NHLPA "statement"

Discussion in 'Fugu's Business of Hockey Forum' started by LadyStanley, Oct 10, 2004.

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  1. LadyStanley

    LadyStanley RIP Fugu

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  2. BLONG7

    BLONG7 Registered User

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    Be careful on using the term status quo...dr has a tendancy to over-react to that term! I am very disappointed in Trevor Linden and Knob Goodenow, and to a lesser extent Gary Bettman.
     
  3. John Flyers Fan

    John Flyers Fan Registered User

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    Very well written editorial.
     
  4. Brent Burns Beard

    Brent Burns Beard DontTouchMyDonskoi!

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    well since i cant read the article, I will reserve comment. however, if he is talking about a new luxury tax system, then he certainly isnt saying he wants the status quo.
    dr
     
  5. Tom_Benjamin

    Tom_Benjamin Registered User

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    I think it comes down to what is meant by the status quo. The owners can correctly say the players want the status quo because they define status quo as no relationship between revenues and salaries. A more reasonable defintion of status quo is probably "no change" and given that definition the players aren't arguing for the status quo.

    Here is the nub of the Linden argument:

    A player wants to have the ability to sit down and negotiate his value with his team. A player does not want to work under a contrived formula that artificially limits his value to a set percentage of what the league and its 30 clubs declare as their revenues.

    Bill Daly, Bettman's chief lieutenant and the league's lead negotiator, made some revealing comments during a recent interview on ESPN radio. When challenged about how the Rangers, of all clubs, could be reporting some of the largest losses in the league, Daly asserted that Cablevision, their parent company, may lose money intentionally as part of a broader corporate philosophy that raises the value of Cablevision as a whole.

    Daly's comments illustrate the problem players have with the clubs' financial representations. They highlight the impracticality of negotiating an agreement based on the self-reported results of the 30 N.H.L. clubs.

    Every team occupies a different place in its owner's overall business enterprise. Each has different reasons for reporting revenues, expenses, profits and losses. Sophisticated accounting strategies are the norm, especially in conglomerates like Cablevision, which uses many companies for many reasons. A system that straitjackets players' values in the face of such a varied set of accounting and business models will not work.


    Tom
     
  6. thinkwild

    thinkwild Veni Vidi Toga

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    A great article from Trevor. I dont see how you can come to the conclusion the players are only interested in status quo. Somehow there is this idea that the business just cannot oeprate without a salary cap. Unless there is a salary cap, the NHL will never work. It is the only thing available to make the business work. Unless you are willing to talk about a cap, you arent willing to agree to lower salaries. A market will never operate at equilibrium. It is not possible to make choices to not lose money in a market. Thats ridiculous. The owners have nagged, cajoled, browbeaten and threatened fans with their franchises survival, so that in terror fans see the owners patently false arguments as the only way forward. And was it ever easy. They've taken their ball and gone home and are going to hold their breath until players capitulate to their demands like good little partners. And then the hardline, refuse to compromise, known fraudsters get fan support? Unbelievable!



    The contention in circulating conventional wisdom seems to be that he was selling to them with the promise of only one or 2 years of horrible lockout labour strife, fighting, lawsuits, scabs, and franchise devaluations, he will eventually get his way in labour negotiations and they will all make money no matter how incompetently they run the business.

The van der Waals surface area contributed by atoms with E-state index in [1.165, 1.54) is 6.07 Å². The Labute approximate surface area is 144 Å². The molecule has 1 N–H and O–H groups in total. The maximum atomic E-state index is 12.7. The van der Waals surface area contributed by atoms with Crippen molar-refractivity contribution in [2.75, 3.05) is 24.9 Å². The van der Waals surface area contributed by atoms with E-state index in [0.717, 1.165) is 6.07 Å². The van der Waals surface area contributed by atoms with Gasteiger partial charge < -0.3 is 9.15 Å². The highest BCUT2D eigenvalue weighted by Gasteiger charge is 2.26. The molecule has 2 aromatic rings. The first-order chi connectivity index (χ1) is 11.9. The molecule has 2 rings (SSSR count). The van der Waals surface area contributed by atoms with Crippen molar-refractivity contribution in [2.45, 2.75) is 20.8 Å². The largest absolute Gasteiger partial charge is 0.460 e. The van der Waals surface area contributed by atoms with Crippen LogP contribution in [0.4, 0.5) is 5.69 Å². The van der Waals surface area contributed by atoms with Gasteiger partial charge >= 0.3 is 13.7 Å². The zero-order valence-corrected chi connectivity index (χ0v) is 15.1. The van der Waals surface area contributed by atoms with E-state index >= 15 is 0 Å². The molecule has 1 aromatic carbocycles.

Who wouldnt buy with a sales pitch like that?
     
  7. mr gib

    mr gib Registered User

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    mr thinkwild - thank you for all your links and posts - dr, tom and yourself have the picture well painted - i just blurt it out but you guys are very articulate and i just can't figure out why anyone could say that the players are to blame for this -
     
  8. OlTimeHockey

    OlTimeHockey Registered User

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    I just think the "Fat Seven" are to blame (the seven worst offending teams that drove salaries up the most) and whatever solution is presented, it has to address the problem of the Sakic&CuJo contracts/offer sheets, the McCabe contracts, the Jagr contracts and, less noted, the problem of the average 2 goal scoring foreward making three times the league minimum for no reason whatsoever.

    Owners are gonna make a profit. Fine. Players will want raises. Fine. But when the price of the game goes up and popularity goes down, something's gotta be fixed.

    Start by firing Bettman, firing Goodenow and bringing in people who are looking at the real victims: the people forced to pay $100 plus to see a watered down product with overpriced players (read: BOTH sides grabbin' at ol' Ned Beatty, in a Deliverance like portrayal of the CBA and league with regards to the fan appreciation efforts).

    I almost hope to see teams jump from the NHL to the WHA just so we can keep the teams and start all over. Keep the history and ditch the problem. A reverse Oilers/Jets deal. Just a thought.
     
  9. Brent Burns Beard

    Brent Burns Beard DontTouchMyDonskoi!

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    lol .. no one is forced to pay anything for an NHL ticket. if they dont want to pay $100, or $35, or $350, then they dont.

    its called business, you charge a price for your product, if you cant make enough money, you either charge more or less, depending on the circumstances.

    forced ... my goodness man. if you dont want to pay $100 for a ticket, then dont. i know that i choose to not pay those prices, i dont feel forced, nor do i feel cheated. i make the decision to not waste my hard earned money and if that means I dont goto NHL games or wear NHL jerseys, so f'n what.

    people have to get over this feeling of entitlement. the NHL is not a born right, if you cant afford to go, life sucks but that aint anyone else's problem.

    here is a thought, if you smoke and cant afford a hockey ticket, quit smoking. my point ? people make priorities with their money and can afford whatever they want, they just cant afford everything.